These 54 Hoyas represent the largest number of finalists of any school, according to the PMF’s 2023 list. They also represent seven schools at Georgetown — the School of Foreign Service, McCourt School of Public Policy, Georgetown Law Center, School of Business, School of Continuing Studies, College of Arts & Sciences and Graduate School of Arts & Sciences — with more than half of the students pursuing a degree in international relations, security studies and public policy.
“The PMF program looks for forward-thinking yet collaborative servant leaders who are deeply committed to the good of our country,” says Elizabeth Boesen, assistant director for Public Service Initiatives in the School of Foreign Service (SFS), who coaches SFS applicants to the PMF program. “I believe that Georgetown offers our nation’s best environment for developing these qualities, as well as a profound and rigorous understanding of the historical, present and future contexts of the United States in the world.”
A record number of 10,000 applicants applied for the two-year program, and 850 finalists were chosen. Finalists will now begin applying for positions in federal agencies, in which they’ll receive hands-on training and rotational assignments to prepare for a career in public service.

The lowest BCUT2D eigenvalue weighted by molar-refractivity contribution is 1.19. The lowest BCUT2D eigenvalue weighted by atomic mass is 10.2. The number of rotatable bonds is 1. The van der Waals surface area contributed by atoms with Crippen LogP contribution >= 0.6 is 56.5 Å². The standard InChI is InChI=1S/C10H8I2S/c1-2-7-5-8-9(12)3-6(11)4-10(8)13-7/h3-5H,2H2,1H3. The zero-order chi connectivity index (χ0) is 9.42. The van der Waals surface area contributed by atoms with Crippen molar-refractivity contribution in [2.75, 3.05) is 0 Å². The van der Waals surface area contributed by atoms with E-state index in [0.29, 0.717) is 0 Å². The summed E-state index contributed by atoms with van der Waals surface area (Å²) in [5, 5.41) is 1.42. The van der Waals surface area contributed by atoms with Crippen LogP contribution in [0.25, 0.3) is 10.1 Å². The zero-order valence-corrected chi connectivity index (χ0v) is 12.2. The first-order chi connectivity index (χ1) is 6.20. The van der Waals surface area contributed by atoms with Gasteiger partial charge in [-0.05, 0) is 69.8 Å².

Public Service Ambitions in Venezuela
Carlos Chacón (MSFS’23), one of this year’s finalists, hopes to leverage his PMF experience to join the civil service at the U.S. State Department or another agency focused on international or economic development. Chacón, who’s earning his Master of Science in Foreign Service, also brings his own experience training students for leadership roles in Venezuela.
In 2014, Chacón was a high school teacher in Venezuela when nationwide student demonstrations against the government broke out. Chacón’s students asked him to teach them public speaking and nonviolent forms of protest. He began offering workshops, and noticed a broader need to teach students leadership skills in response to the Venezuelan regime. Chacón decided to co-found a company, Kratos, and over six years, coached more than 650 students across Venezuela, Colombia, Peru and the U.S.
“I’m very proud of that because these students were growing up in a country that was under a dictatorship, but they were so motivated to see a change in their country that they prepared more than anyone else,” he says. “Seeing how you can really shape the lives of people was very meaningful and inspiring. I identified that all leaders should have a teacher component, in which they show people their potential and encourage and inspire them to reach that potential.”
The experience of growing up in Venezuela, coupled with his background in Jesuit education and focus on serving others, fueled Chacón’s interest in public service. In 2021, he received the McHenry Fellowship from SFS, which covers full tuition and fees for exceptionally qualified graduate students, and set his sights on Georgetown.
“I knew that Georgetown SFS was the best school for international affairs. But what really made a difference was the service component. I felt that this was like coming home,” he says. “I had an opportunity to go to Oxford. But I came here, and these have been two of the happiest years of my life.”